from EducationNews.org - National School Numbers Show Growth, Diversity, Pluses & Minuses
"A Partner in Insight and Commentary"
The Internetís Leading Source of EducationNews
Back to List of Articles
June 14, 2005
National School Numbers Show Growth, Diversity, Pluses & Minuses
by William L. Bainbridge
Rising immigration and the "baby boom echo," have caused U.S. public
school enrollment to steadily increase to an all-time high.
Enrollment is projected to increase steadily to a peak of 50 million
students in 2014. Not surprisingly, immigrant populations are
locating in increasing numbers in western and southern states,
where projected student enrollments will drive the need to expand
school buildings and/or build new ones.
This is one of many interesting facts contained in the newest
annual, Condition of Education, the Congressionally
mandated national educational statistical report recently released by
the U.S. Department of Education
An analysis of this huge volume points to some important demographic
shifts and student population trends that will have far-reaching
impact on the nature of American public education. Elements sparking
- Children of immigrants will continue to swell the student
- A 25% increase in the annual birth rate since the mid-1970s means
more schools will be needed.
- Pre-kindergarten enrollment has increased dramatically; up from
6% to nearly 60% of children aged 3 and 4.
- Violent crimes reported of all kinds in schools declined by 50% in
a decade, and serious violent crimes went down by 70%, from 10 to 3
crimes per 1,000 students.
- Students in suburban and rural schools continue to score higher on
standardized tests in mathematics and reading than students from urban
- The percentages of 4th and 8th graders who read at the proficient
level or above on the National Assessment of Educational Progress
increased between 1992 and 2003, BUT chronic high school dropout rates
continued to grow nationwide. European American students had the l
owest dropout rates and Hispanic Americans had the highest.
- From 1990 to 2003, the math performance of 4th and 8
th graders improved steadily.
- Between 1990 and 2002, total expenditures per student in public
elementary and secondary schools increased by 24% in constant dollars.
- The achievement gap continues: European American and Asian American
students continue to outperform Hispanic Americans, African Americans
and Native Americans. Achievement and English language fluency are
linked. The number who spoke a language other than English at home
and who spoke English with difficulty increased by 124 % from 1979 to
2003. Nearly 1-in-5 students had at least one foreign-born parent in
- 42% of public school students were racial or ethnic minorities in
2003, markedly up from 22% in 1972. Students identified as minorities
were up from 22 % in 1972.
- The Hispanic American enrollment has grown from 6% in 1972 to 19%
in 2003. Hispanic American enrollment surpassed that of African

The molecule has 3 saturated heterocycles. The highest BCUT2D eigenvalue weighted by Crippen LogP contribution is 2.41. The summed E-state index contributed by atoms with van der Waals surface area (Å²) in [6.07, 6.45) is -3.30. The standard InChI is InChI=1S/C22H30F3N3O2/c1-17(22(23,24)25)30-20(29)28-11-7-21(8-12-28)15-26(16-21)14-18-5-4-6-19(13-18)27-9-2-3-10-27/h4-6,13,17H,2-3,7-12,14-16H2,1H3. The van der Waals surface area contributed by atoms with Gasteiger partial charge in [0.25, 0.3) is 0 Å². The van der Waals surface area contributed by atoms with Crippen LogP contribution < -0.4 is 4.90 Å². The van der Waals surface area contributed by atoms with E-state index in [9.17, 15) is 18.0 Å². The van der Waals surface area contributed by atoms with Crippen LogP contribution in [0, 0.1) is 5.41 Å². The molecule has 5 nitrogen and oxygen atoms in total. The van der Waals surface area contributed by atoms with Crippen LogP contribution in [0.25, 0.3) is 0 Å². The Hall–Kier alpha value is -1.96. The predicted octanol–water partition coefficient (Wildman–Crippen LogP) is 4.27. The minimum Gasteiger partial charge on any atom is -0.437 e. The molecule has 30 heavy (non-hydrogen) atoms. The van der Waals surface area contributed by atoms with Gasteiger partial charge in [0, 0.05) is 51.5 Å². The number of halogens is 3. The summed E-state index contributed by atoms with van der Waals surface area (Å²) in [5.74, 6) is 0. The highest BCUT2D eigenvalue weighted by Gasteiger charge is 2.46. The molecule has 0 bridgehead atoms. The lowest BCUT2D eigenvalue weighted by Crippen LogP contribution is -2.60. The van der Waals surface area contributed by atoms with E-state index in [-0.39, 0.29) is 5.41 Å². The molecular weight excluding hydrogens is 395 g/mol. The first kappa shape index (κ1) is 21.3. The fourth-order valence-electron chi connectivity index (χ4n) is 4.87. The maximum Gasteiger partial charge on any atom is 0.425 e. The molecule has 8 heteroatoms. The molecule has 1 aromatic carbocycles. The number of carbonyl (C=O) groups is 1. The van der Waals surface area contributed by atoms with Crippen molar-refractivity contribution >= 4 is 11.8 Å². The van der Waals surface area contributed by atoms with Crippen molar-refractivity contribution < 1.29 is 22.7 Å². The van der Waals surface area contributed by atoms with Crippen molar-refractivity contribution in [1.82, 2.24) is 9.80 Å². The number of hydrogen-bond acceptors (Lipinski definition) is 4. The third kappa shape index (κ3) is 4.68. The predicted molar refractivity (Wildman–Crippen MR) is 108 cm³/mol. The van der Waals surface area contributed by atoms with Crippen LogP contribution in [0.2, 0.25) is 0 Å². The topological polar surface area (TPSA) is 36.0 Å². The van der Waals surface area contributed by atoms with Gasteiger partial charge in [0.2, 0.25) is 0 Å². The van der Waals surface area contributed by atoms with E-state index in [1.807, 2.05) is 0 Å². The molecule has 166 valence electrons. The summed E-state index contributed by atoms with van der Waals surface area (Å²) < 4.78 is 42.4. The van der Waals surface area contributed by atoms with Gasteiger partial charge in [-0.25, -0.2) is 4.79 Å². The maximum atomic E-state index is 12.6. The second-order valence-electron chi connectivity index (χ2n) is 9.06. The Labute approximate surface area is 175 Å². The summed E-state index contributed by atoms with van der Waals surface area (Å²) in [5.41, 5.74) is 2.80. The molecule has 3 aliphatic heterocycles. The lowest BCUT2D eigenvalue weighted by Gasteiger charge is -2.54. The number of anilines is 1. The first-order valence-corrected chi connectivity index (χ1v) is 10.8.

American students for the first time in 2002.
- The percentage of private school enrollment actually dropped
slightly. The majority of private schools continue to be operated by
the Roman Catholic Church, but that percentage is declining. The
percentage of students enrolled in "other religious" private schools
rose from 32 to 36 percent, with the broad category of "Christian
schools" experiencing the largest increase.
- The number of "home-schooled students" increased to 2.2% of all
students in 2003 from 1.7% in 1999.
- Public school teachers in high-poverty schools were about twice as
likely as their counterparts in more affluent schools to transfer to
another school. This yearís area of "special analysis" was the issue
of teacher mobility. Almost one in five teachers in 1999-2000 started
the school year as new hires at their school. Interestingly, a
majority of those new hires had previous teaching experience.
Those who read, watch and listen to the daily news may be surprised
by the reported reduction in violent crimes in schools. This is
extremely encouraging news. Also there is good cause for optimism in
the finding that the important pre-kindergarten enrollment is on the
It is also important to note this report of national trends does
not include statistics current enough to gauge the success of the
federal "No Child Left Behind Act." The law requires annual testing
of math and reading in grades 3 through 8 and imposes penalties on
schools that fail to improve test scores of students in all racial and
demographic groups. However, if the data continue to indicate
increasing dropouts in urban centers and teachers leaving our worst
schools at these rates, the ability of NCLB really closing the
achievement gap does not look achievable.
is Distinguished Research Professor at the
University of Dayton and is President & Chief Executive Officer
of SchoolMatch®, a Columbus based educational auditing, research, data